After guilty verdict, defense claims jury was sleep-deprived

After guilty verdict, defense claims jury was sleep-deprived

Orleans Parish District Attorney Leon Cannizarro says he has no problem with a jury deliberating into the wee hours of the morning to convict a 20-year-old man of second-degree murder, but the attorney for the defendant says the late deliberations may have changed his client's fate.

"Was it unreasonable for them to start Tuesday and end on Monday?" Lon Burns said. "My judgment was clouded being here at 3 a.m. in the morning."

The sun wasn't up when the jury convicted Kendall Harrison in the death of Harry Mike Ainsworth.

"We believe had the jury had reasonable opportunity to be rested, the case would have resulted in an acquittal," Burns said. "Because they were here, it was a compromised verdict."

Al Schmitt was Ainsworth's neighbor.

"In all likelihood, he got what he deserved," Schmitt said of Harrison. "He killed somebody and he robbed two kids of their father and scared the heck out of the girl who was living down here."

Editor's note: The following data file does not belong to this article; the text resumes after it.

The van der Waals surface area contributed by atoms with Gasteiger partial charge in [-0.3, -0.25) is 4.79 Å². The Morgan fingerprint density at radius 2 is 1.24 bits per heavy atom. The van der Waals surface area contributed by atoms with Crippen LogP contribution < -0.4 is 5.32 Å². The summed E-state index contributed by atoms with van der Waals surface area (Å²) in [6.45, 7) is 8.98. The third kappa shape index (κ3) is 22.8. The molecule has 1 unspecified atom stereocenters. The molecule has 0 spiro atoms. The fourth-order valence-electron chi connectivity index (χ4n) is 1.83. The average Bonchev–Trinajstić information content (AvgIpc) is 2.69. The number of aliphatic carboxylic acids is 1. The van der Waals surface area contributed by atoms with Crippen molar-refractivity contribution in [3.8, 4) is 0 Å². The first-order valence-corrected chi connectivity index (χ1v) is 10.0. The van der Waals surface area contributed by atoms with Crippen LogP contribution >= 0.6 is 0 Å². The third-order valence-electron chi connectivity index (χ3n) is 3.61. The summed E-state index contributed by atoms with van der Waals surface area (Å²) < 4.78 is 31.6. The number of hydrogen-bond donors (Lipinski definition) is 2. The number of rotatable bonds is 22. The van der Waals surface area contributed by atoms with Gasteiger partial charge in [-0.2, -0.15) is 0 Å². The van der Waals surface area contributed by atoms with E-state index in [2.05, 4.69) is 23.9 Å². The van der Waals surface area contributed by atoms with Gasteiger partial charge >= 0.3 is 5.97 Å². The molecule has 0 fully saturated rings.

On Jan. 25, 2012, Ainsworth was walking his 9- and 10-year-old sons to the bus stop when he saw a woman being carjacked. The suspect shot Ainsworth when the Good Samaritan jumped in to help.

Ainsworth died in Schmitt's front yard.

Burns says his client still maintains his innocence.

"He contends he was not there. The only thing that put him there was a small piece of DNA evidence," Burns said.

He says the jury was pushed into working through the night and may have seen the case differently in the light of day.

"Jurors are not empowered to realize they can raise their hand and they can say tell the judge this is emotionally taxing to me to be away from my family," Burns said.

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